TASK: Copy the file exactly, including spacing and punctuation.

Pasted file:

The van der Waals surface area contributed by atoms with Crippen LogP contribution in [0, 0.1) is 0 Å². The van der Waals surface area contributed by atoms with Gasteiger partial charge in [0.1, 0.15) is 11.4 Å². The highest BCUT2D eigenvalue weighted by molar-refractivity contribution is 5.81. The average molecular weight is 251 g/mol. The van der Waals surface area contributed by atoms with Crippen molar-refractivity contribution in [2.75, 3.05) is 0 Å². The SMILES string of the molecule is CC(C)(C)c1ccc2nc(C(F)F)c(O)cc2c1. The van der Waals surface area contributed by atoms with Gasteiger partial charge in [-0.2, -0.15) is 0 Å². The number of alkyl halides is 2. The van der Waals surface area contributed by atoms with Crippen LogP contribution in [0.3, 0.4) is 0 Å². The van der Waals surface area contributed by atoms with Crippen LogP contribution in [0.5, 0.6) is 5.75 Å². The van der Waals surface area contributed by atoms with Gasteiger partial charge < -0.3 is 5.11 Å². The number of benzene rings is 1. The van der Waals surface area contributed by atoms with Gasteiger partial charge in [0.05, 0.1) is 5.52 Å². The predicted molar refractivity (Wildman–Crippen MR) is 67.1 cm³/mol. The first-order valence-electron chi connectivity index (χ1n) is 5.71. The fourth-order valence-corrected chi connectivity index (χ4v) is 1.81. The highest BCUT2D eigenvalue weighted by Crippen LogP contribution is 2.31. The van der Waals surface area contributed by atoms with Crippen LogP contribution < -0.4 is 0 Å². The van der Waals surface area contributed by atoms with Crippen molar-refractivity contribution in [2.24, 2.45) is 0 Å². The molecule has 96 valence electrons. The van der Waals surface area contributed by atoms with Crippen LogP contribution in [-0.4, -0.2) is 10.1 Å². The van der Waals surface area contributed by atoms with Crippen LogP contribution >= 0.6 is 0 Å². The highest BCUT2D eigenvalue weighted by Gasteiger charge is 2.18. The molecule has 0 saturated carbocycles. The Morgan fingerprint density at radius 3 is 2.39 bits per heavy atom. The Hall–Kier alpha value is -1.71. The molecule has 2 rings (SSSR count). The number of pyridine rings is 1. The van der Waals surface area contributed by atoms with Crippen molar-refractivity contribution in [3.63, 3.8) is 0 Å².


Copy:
The van der Waals surface area contributed by atoms with Crippen LogP contribution in [0, 0.1) is 0 Å². The van der Waals surface area contributed by atoms with Gasteiger partial charge in [0.1, 0.15) is 11.4 Å². The highest BCUT2D eigenvalue weighted by molar-refractivity contribution is 5.81. The average molecular weight is 251 g/mol. The van der Waals surface area contributed by atoms with Crippen molar-refractivity contribution in [2.75, 3.05) is 0 Å². The SMILES string of the molecule is CC(C)(C)c1ccc2nc(C(F)F)c(O)cc2c1. The van der Waals surface area contributed by atoms with Gasteiger partial charge in [-0.2, -0.15) is 0 Å². The number of alkyl halides is 2. The van der Waals surface area contributed by atoms with Crippen LogP contribution in [0.3, 0.4) is 0 Å². The van der Waals surface area contributed by atoms with Crippen LogP contribution in [0.5, 0.6) is 5.75 Å². The van der Waals surface area contributed by atoms with Gasteiger partial charge < -0.3 is 5.11 Å². The number of benzene rings is 1. The van der Waals surface area contributed by atoms with Gasteiger partial charge in [0.05, 0.1) is 5.52 Å². The predicted molar refractivity (Wildman–Crippen MR) is 67.1 cm³/mol. The first-order valence-electron chi connectivity index (χ1n) is 5.71. The fourth-order valence-corrected chi connectivity index (χ4v) is 1.81. The highest BCUT2D eigenvalue weighted by Crippen LogP contribution is 2.31. The van der Waals surface area contributed by atoms with Crippen LogP contribution < -0.4 is 0 Å². The van der Waals surface area contributed by atoms with Crippen molar-refractivity contribution in [2.24, 2.45) is 0 Å². The molecule has 96 valence electrons. The van der Waals surface area contributed by atoms with Crippen LogP contribution in [-0.4, -0.2) is 10.1 Å². The van der Waals surface area contributed by atoms with Crippen LogP contribution >= 0.6 is 0 Å². The highest BCUT2D eigenvalue weighted by Gasteiger charge is 2.18. The molecule has 0 saturated carbocycles. The Morgan fingerprint density at radius 3 is 2.39 bits per heavy atom. The Hall–Kier alpha value is -1.71. The molecule has 2 rings (SSSR count). The number of pyridine rings is 1. The van der Waals surface area contributed by atoms with Crippen molar-refractivity contribution in [3.63, 3.8) is 0 Å².